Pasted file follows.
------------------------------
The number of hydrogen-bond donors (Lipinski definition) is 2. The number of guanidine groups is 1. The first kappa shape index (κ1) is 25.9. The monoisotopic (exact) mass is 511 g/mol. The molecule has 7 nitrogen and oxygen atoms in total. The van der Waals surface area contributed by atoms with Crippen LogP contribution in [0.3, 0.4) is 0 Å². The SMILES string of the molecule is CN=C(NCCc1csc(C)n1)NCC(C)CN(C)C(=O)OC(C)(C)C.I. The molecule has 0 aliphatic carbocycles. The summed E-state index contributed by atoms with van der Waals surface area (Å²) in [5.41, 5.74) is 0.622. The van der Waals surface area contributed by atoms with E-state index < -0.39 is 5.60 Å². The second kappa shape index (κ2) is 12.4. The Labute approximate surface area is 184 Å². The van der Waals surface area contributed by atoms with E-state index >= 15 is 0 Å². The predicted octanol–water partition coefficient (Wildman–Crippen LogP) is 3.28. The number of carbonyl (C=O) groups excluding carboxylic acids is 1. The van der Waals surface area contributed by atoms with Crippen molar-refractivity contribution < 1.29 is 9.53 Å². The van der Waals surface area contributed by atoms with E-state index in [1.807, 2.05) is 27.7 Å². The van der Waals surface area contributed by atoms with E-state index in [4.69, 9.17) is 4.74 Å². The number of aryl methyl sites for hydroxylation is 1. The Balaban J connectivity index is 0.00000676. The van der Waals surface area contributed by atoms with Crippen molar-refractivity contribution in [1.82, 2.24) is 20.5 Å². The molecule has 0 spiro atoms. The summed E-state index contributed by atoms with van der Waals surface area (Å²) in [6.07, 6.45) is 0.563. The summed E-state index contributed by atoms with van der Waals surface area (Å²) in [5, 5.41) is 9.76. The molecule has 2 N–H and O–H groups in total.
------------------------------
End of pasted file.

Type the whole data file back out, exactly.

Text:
The number of hydrogen-bond donors (Lipinski definition) is 2. The number of guanidine groups is 1. The first kappa shape index (κ1) is 25.9. The monoisotopic (exact) mass is 511 g/mol. The molecule has 7 nitrogen and oxygen atoms in total. The van der Waals surface area contributed by atoms with Crippen LogP contribution in [0.3, 0.4) is 0 Å². The SMILES string of the molecule is CN=C(NCCc1csc(C)n1)NCC(C)CN(C)C(=O)OC(C)(C)C.I. The molecule has 0 aliphatic carbocycles. The summed E-state index contributed by atoms with van der Waals surface area (Å²) in [5.41, 5.74) is 0.622. The van der Waals surface area contributed by atoms with E-state index < -0.39 is 5.60 Å². The second kappa shape index (κ2) is 12.4. The Labute approximate surface area is 184 Å². The van der Waals surface area contributed by atoms with E-state index >= 15 is 0 Å². The predicted octanol–water partition coefficient (Wildman–Crippen LogP) is 3.28. The number of carbonyl (C=O) groups excluding carboxylic acids is 1. The van der Waals surface area contributed by atoms with Crippen molar-refractivity contribution < 1.29 is 9.53 Å². The van der Waals surface area contributed by atoms with E-state index in [1.807, 2.05) is 27.7 Å². The van der Waals surface area contributed by atoms with E-state index in [4.69, 9.17) is 4.74 Å². The number of aryl methyl sites for hydroxylation is 1. The Balaban J connectivity index is 0.00000676. The van der Waals surface area contributed by atoms with Crippen molar-refractivity contribution in [1.82, 2.24) is 20.5 Å². The molecule has 0 spiro atoms. The summed E-state index contributed by atoms with van der Waals surface area (Å²) in [6.07, 6.45) is 0.563. The summed E-state index contributed by atoms with van der Waals surface area (Å²) in [5, 5.41) is 9.76. The molecule has 2 N–H and O–H groups in total.